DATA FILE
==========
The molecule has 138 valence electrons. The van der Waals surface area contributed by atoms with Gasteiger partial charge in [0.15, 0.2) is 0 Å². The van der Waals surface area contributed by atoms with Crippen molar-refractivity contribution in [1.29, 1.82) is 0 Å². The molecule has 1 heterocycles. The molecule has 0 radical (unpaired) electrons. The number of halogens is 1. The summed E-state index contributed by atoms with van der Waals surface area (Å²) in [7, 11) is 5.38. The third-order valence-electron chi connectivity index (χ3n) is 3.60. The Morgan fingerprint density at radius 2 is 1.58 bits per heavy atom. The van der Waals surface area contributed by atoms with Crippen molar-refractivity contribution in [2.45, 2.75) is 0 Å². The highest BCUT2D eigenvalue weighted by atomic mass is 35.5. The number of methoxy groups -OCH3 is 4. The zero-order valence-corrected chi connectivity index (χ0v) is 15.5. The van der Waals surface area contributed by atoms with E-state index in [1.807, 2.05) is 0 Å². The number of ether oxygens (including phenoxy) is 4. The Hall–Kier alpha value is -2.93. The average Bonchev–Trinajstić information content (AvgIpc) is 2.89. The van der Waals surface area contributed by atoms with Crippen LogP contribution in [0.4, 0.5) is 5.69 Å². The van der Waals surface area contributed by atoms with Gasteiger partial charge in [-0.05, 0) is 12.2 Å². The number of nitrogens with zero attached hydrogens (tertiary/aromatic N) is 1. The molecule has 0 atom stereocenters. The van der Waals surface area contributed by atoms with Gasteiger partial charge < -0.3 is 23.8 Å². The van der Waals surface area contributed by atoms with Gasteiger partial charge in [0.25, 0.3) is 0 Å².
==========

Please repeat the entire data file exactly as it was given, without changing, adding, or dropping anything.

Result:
The molecule has 138 valence electrons. The van der Waals surface area contributed by atoms with Gasteiger partial charge in [0.15, 0.2) is 0 Å². The van der Waals surface area contributed by atoms with Crippen molar-refractivity contribution in [1.29, 1.82) is 0 Å². The molecule has 1 heterocycles. The molecule has 0 radical (unpaired) electrons. The number of halogens is 1. The summed E-state index contributed by atoms with van der Waals surface area (Å²) in [7, 11) is 5.38. The third-order valence-electron chi connectivity index (χ3n) is 3.60. The Morgan fingerprint density at radius 2 is 1.58 bits per heavy atom. The van der Waals surface area contributed by atoms with Crippen molar-refractivity contribution in [2.45, 2.75) is 0 Å². The highest BCUT2D eigenvalue weighted by atomic mass is 35.5. The number of methoxy groups -OCH3 is 4. The zero-order valence-corrected chi connectivity index (χ0v) is 15.5. The van der Waals surface area contributed by atoms with E-state index in [1.807, 2.05) is 0 Å². The number of ether oxygens (including phenoxy) is 4. The Hall–Kier alpha value is -2.93. The average Bonchev–Trinajstić information content (AvgIpc) is 2.89. The van der Waals surface area contributed by atoms with Crippen LogP contribution in [0.4, 0.5) is 5.69 Å². The van der Waals surface area contributed by atoms with Gasteiger partial charge in [-0.05, 0) is 12.2 Å². The number of nitrogens with zero attached hydrogens (tertiary/aromatic N) is 1. The molecule has 0 atom stereocenters. The van der Waals surface area contributed by atoms with Gasteiger partial charge < -0.3 is 23.8 Å². The van der Waals surface area contributed by atoms with Gasteiger partial charge in [0.25, 0.3) is 0 Å².